Worldwide health care costs are on the rise once more and they are showing no signs of letting up. According to The Organisation for Economic Cooperation and Development, these costs are rising so sharply that they will become unaffordable within a few decades unless something drastic is put into place. Major reforms are needed and because health spending seems to be rising faster than the average country’s economic growth, public funding is required to meet these bills. But there is some hope in the form of a new technology that has started to make its mark on the way that we look at medicine today. Smart medicine is believed to be the way forward as far as the way that the typical patient deals with health issues and visits to the doctor and hospital. Here, we discuss what smart medicine actually is and hope it may be the solution that the World Health Organisation and many countries have been waiting for.
Smart medicine 101
If the term ‘smart medicine’ is still rather new to the average person, it will not be that way for very long. Traditional medicine has been with us for hundreds of years and whilst it seems to get the job done, there are several issues that we could really do without. Typically, when you become ill and take your prescribed medicine, such as aspirin or paracetamol, once it gets to work, there can be unwelcome side effects. This is usually because instead of targeting the problem area, the medicine tends to travel all over the body. Whilst it will eventually reach the target area, the rest of your body will also be affected. Aspirin will cure your headache but can also upset your stomach. Taking this to a much higher level, think about the way that chemotherapy can cause so much damage and uncomfortable side effects when used in the battle against cancer. Hair loss and nausea being the most common of these. It will also affect the immune system in a negative way and that could lead to infections getting into the cancer patient’s body. Smart medicine has been developed via nanotechnology and, in some cases, the results have been amazing. Instead of causing problems and nasty side effects, scientists are developing cures and treatments that act in a far more direct and less invasive way than traditional medicine.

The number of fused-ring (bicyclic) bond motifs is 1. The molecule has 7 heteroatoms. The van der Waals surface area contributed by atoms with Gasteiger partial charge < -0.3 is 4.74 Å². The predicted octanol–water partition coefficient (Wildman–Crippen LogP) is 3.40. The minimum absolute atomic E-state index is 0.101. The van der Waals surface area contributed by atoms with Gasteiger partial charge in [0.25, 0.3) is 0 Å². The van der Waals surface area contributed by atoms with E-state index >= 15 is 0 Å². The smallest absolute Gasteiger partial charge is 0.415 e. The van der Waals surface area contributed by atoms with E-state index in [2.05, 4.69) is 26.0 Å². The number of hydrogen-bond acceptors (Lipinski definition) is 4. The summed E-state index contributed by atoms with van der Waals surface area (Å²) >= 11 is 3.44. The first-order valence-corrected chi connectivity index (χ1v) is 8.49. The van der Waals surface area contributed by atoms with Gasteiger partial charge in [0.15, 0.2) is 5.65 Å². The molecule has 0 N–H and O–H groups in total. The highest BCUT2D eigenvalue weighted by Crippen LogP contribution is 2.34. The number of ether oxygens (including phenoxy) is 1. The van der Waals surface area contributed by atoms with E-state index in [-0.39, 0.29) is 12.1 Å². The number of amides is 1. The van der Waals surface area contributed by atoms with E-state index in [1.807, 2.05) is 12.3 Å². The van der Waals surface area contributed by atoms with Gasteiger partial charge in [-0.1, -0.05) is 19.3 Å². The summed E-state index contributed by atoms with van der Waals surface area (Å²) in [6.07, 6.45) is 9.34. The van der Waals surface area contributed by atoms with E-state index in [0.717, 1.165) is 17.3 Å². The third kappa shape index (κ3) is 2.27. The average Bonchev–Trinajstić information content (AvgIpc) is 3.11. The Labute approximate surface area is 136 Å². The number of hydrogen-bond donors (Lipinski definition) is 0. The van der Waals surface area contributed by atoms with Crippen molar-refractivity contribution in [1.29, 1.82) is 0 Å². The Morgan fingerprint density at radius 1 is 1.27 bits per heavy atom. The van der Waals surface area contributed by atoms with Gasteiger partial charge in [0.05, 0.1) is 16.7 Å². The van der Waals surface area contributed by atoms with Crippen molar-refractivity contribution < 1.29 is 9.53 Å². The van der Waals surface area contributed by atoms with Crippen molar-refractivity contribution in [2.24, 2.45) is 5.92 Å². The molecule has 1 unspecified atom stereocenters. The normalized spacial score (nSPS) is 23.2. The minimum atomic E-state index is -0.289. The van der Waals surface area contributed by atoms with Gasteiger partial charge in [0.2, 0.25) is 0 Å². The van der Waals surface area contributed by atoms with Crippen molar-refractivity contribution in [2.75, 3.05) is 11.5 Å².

Smart Medicine utilises modern technology combined with Artificial Intelligence and it is hoped that these developments are going to rewrite the medical journals of today. Not only are there new cures and treatments that are working far quicker and with lesser side effects than established medicine, but there is also a myriad of high-tech equipment being developed that will make the jobs of surgeons and consultants far easier with astonishing accuracy. One example of how smart medicine works is the way that scientists are now able to develop ways to attach human molecules to tiny particles including carbon nanotubes and quantum dots that can carry the drug itself directly to where it is required. This not only works faster but eliminates any risk of side effects. The renowned IBM Watson supercomputer is playing a considerable part in smart medicine by analysing medical conditions within its massive database to find matching results and a subsequent course of treatment.
Why healthcare costs are rising